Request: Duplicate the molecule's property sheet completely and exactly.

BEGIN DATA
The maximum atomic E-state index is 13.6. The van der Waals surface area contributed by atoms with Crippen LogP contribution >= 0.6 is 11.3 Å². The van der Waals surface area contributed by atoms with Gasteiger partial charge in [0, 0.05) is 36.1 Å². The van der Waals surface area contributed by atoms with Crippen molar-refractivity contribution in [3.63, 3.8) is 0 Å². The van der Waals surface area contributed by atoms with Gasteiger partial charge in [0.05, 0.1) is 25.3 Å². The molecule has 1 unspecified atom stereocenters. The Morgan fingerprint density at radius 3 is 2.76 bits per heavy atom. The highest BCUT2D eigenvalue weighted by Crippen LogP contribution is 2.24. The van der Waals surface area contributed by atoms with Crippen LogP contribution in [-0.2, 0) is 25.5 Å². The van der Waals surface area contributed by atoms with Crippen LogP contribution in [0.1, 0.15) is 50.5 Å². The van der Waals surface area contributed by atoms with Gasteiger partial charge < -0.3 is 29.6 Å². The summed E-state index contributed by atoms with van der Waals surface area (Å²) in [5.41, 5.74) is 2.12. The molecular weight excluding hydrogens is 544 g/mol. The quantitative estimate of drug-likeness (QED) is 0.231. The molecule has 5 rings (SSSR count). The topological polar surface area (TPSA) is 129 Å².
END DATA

The maximum atomic E-state index is 13.6. The van der Waals surface area contributed by atoms with Crippen LogP contribution >= 0.6 is 11.3 Å². The van der Waals surface area contributed by atoms with Gasteiger partial charge in [0, 0.05) is 36.1 Å². The van der Waals surface area contributed by atoms with Crippen molar-refractivity contribution in [3.63, 3.8) is 0 Å². The van der Waals surface area contributed by atoms with Gasteiger partial charge in [0.05, 0.1) is 25.3 Å². The molecule has 1 unspecified atom stereocenters. The Morgan fingerprint density at radius 3 is 2.76 bits per heavy atom. The highest BCUT2D eigenvalue weighted by Crippen LogP contribution is 2.24. The van der Waals surface area contributed by atoms with Crippen LogP contribution in [-0.2, 0) is 25.5 Å². The van der Waals surface area contributed by atoms with Crippen LogP contribution in [0.1, 0.15) is 50.5 Å². The van der Waals surface area contributed by atoms with Gasteiger partial charge < -0.3 is 29.6 Å². The summed E-state index contributed by atoms with van der Waals surface area (Å²) in [5.41, 5.74) is 2.12. The molecular weight excluding hydrogens is 544 g/mol. The quantitative estimate of drug-likeness (QED) is 0.231. The molecule has 5 rings (SSSR count). The topological polar surface area (TPSA) is 129 Å².